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Big Year for Banding at Barr Lake

By January 30, 2019Education, Science


We had a very productive season at Bird Conservancy of the Rockies’ banding station at Barr Lake in 2018.

1,902 individual birds were caught last year – more than any year in over a decade!

Many visitors to the station enjoyed the opportunity to see these birds up-close. Such experiences serve as inspiration points to nature, giving families, children and students a chance to see real science in action and meet and interact with bird biologists. In addition to educating visitors of all ages about the importance of birds in our lives, our stations also contribute to our understanding of bird distribution, population levels, and conservation needs at key migration stopover habitat.

Our most exciting catch this year was a Broad-winged Hawk (pictured left), a very rare bird for Barr Lake and the first ever caught at the station! On the right, a Red-eyed Vireo–during the hatch year the Vireo doesn’t yet have a really red eye, but is showing off its very-vireo blue feet! Photo by Susan Rosine


Excellent habitat provides ideal locations for bird banding
Banding stations are placed in sites where birds congregate in large numbers during migration. These stopovers generally have excellent habitat that offers food and a safe place to rest. Scientists set up a series of mist nets to harmlessly trap birds. When a bird is removed from the net, its leg is fitted with a small metal band, and the bird is weighed and measured to evaluate its condition. Each band has a unique number on it so that if the bird is recaptured or found later, scientists will know when and where it was banded.

Barr Lake State Park, located along the Central Flyway, is a vital rest-and-refuel location for avian travelers. This poster in Barr Lake Nature Center demonstrates the amazing diversity of birds that have been documented in the park.


Why was 2018 was such a good year for banding at Barr Lake?
As scientists, we want to understand why some years see greater numbers and variety of birds. How do these trends inform the wider bird conservation landscape? For example, in 2018 almost every species did well, but some did far better than others. Wilson’s Warblers, almost always our most frequently caught species, again led the parade. We caught 626, which is more than any year in the last decade but not by much. However, Orange-crowned and Yellow-rumped Warblers—at 213 and 232 respectively—were off the charts compared to normal years. These three species (out of 61 total) accounted for over half of the birds we caught.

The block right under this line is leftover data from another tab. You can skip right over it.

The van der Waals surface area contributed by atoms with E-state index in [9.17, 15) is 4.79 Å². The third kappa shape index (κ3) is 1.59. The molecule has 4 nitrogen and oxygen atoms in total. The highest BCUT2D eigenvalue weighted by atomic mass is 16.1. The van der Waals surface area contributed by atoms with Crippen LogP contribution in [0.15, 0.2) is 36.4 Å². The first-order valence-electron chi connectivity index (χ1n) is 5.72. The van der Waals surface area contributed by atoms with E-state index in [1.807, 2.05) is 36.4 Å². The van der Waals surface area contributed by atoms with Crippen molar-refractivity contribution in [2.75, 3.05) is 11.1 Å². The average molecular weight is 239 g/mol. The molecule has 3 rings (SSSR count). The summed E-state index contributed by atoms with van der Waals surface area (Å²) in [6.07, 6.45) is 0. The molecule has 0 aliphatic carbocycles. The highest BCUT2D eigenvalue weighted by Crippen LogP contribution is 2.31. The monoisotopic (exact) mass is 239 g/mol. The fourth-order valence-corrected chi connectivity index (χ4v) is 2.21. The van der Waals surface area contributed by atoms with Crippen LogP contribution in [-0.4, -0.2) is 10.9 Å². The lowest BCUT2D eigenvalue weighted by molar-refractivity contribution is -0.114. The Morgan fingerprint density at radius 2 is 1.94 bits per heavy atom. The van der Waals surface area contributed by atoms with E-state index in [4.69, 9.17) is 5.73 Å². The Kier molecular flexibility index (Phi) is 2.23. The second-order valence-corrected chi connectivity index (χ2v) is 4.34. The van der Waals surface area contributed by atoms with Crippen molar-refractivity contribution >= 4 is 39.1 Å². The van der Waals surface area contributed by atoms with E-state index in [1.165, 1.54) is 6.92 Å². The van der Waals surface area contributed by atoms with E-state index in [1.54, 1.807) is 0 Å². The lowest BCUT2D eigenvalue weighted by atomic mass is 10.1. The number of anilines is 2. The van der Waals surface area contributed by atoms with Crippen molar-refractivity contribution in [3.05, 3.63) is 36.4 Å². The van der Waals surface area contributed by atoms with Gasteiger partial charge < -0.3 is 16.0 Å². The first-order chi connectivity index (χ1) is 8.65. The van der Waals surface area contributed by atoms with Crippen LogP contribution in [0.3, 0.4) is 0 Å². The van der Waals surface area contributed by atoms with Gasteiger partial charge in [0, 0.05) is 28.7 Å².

This lucky group of second graders got a great look at a Sharp-shinned Hawk.

Firsthand learning achieved through science in action
Last year 1,079 students learned firsthand why birds are important when they visited the Barr Lake banding station. Thanks to generous supporters who help fund scholarships for Bird Conservancy education and banding programs, 521 underserved students were able to participate in our banding station. Many visitors noticed that we collected a couple of tail feathers from warblers. By analyzing the hydrogen isotopes in the feathers, we hope to gain a better idea about where the birds that migrate through Barr Lake in the fall hatch or breed. This is an example of students seeing the scientific process in action, and having opportunities to engage with and ask questions. It’s a particularly special and unique experience for students from urban areas. As we share our work and what we hope to learn, we help them see—with both their heart and their head—why birds are important and relevant.

On the left, a Marsh Wren shows off his lovely plumage that is so much easier to admire in the hand. Three of the nine ever caught at Barr Lake were from this season! Right, a young Chestnut-sided Warbler—only the third ever caught at the Barr Lake banding station. Photos: Susan Rosine

 

To everyone that visited the station last year, we thank you!  We enjoy being able to share the wonder of these birds with you and hope you enjoyed your visit.  If you haven’t yet experienced one of our bird banding stations, please do!  Check out our banding page which includes a full list of the spring and fall stations we operate, along with dates and hours of operation.

Chip in to support bird banding!
You can help ensure Bird Conservancy’s banding stations continue to engage students of all ages and backgrounds and useful information to advance bird conservation science. Be a part of helping us deliver another successful banding season in 2019 and beyond!

For more information about our bird banding programs, contact:

Colin Woolley
Banding Coordinator
(303) 659-4348 x45